True enough for Congress, perhaps, but the candidates are in a tougher spot. All of them support at least an impeachment inquiry, but there’s not much else they can say. They are all trying to beat him in an election that would moot an impeachment. Yet any impeachment proceedings will conclude by the time the presidential election happens, and if Trump were to be removed from office, which still seems very unlikely, it would be outside the candidates’ control.
Impeachment isn’t the only reason that tonight’s debate was a bit of a bust. First, there are simply too many candidates. People moan about two-night debates, and they groan about not having the leading trifecta of Elizabeth Warren, Joe Biden, and Bernie Sanders together onstage. But this meeting showed how pointless it is to cram all 12 candidates into one night. The moderators were reasonably effective within the bounds they were given, but no debate this large is structured to allow meaningful debate or exchanges. Even middle-tier candidates got lost for long stretches at a time. Tom Steyer, in his first appearance, found that money could buy him onto the debate stage, but it couldn’t buy him questions or attention.
Second, the candidates agree on most issues. Remember the old line about how academic debates are so bitter because the stakes are so low? The few moments of drama in this debate were high because the policy differences are so narrow. There were a few flare-ups on the stage tonight, mostly between Warren and would-be challengers (though Pete Buttigieg mixed things up with both Beto O’Rourke and Tulsi Gabbard). But by and large, the candidates agree: Trump is bad, his withdrawal from Syria is disastrous, more gun restrictions are needed, abortion rights should be protected, climate change is a threat, and so on.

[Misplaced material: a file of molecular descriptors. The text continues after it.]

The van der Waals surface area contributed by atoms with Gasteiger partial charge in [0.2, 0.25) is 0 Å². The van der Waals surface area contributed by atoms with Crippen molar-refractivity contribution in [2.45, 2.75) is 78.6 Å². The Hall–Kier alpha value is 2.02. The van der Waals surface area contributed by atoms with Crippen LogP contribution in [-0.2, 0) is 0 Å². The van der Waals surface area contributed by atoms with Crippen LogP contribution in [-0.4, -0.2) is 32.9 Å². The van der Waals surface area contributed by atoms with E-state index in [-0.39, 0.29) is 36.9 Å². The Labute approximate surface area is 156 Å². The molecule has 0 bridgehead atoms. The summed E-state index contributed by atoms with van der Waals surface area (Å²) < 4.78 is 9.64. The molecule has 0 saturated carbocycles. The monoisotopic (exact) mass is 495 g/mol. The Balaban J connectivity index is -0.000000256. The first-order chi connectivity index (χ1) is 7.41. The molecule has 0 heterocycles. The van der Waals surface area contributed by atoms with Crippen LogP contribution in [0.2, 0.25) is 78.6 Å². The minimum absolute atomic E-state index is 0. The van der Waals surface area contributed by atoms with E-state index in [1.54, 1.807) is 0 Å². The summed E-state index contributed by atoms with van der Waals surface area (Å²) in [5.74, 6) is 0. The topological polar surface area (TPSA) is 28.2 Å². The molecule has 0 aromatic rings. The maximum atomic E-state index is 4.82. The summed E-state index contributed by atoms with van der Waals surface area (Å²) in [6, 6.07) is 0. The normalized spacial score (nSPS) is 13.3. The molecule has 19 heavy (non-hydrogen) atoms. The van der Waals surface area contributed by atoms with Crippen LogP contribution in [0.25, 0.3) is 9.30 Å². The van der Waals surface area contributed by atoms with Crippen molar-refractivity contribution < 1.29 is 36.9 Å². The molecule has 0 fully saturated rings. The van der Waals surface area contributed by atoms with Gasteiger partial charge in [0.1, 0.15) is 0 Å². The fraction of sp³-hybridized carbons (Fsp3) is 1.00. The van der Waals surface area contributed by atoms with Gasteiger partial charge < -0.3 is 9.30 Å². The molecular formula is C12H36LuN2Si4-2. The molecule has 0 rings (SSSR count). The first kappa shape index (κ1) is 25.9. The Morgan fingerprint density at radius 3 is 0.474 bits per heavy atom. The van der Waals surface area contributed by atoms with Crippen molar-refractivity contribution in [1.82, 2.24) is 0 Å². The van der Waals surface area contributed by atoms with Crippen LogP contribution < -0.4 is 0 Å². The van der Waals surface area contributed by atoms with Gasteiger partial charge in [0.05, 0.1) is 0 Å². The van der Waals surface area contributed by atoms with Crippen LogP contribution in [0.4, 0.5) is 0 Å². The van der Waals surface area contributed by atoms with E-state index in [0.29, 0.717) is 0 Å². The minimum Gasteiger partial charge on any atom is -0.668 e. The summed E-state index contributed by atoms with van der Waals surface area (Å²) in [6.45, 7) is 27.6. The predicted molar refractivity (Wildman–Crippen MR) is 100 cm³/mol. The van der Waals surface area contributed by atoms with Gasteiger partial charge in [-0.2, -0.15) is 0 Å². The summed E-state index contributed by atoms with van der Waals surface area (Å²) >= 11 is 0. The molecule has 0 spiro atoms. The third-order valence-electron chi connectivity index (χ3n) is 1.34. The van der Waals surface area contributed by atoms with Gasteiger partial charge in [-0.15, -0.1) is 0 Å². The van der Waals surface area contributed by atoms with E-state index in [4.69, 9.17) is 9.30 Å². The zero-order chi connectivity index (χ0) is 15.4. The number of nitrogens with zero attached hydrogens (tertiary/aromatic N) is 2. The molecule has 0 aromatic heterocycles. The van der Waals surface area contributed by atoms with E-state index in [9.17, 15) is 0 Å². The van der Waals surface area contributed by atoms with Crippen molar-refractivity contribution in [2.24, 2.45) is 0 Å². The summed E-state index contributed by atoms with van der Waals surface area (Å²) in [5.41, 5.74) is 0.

Read: Democrats: We’re the the real American patriots
They disagree on a few areas, with health care being the most notable and important—though even there, the gap between, say, Buttigieg and Sanders isn’t that big: Both Medicare for All Who Want It and Medicare for All would be major transformations of the system. Moreover, these differences have been worked over extensively in each debate so far. Warren even got the same question about whether she’d increase taxes to pay for health care that she’s gotten in the previous debates; to no one’s surprise, she once again sidestepped the question, saying total costs would go down.
Besides, the areas where the candidates do substantially disagree are also largely areas where the candidates are unlikely to have much real muscle to execute their plans. Any Democratic president would probably be lucky, and grateful, to get to Medicare for All Who Want It.
Most of these factors have been present in past debates, but impeachment was the elephant in the room tonight: the dominant story in national politics, and yet quickly dispensed with on the debate stage. It’s an unsolvable problem for Democratic candidates. A presidential-primary debate is normal, and impeachment is not, and it’s incoherent and disorienting for them to be proceeding at the same time. If Trump is impeached but not removed, it will probably, as David Leonhardt writes, aid whoever ends up as the Democratic nominee. For the time being, though, campaigning while impeachment proceeds is a conundrum that relegates the candidates to sideshow status.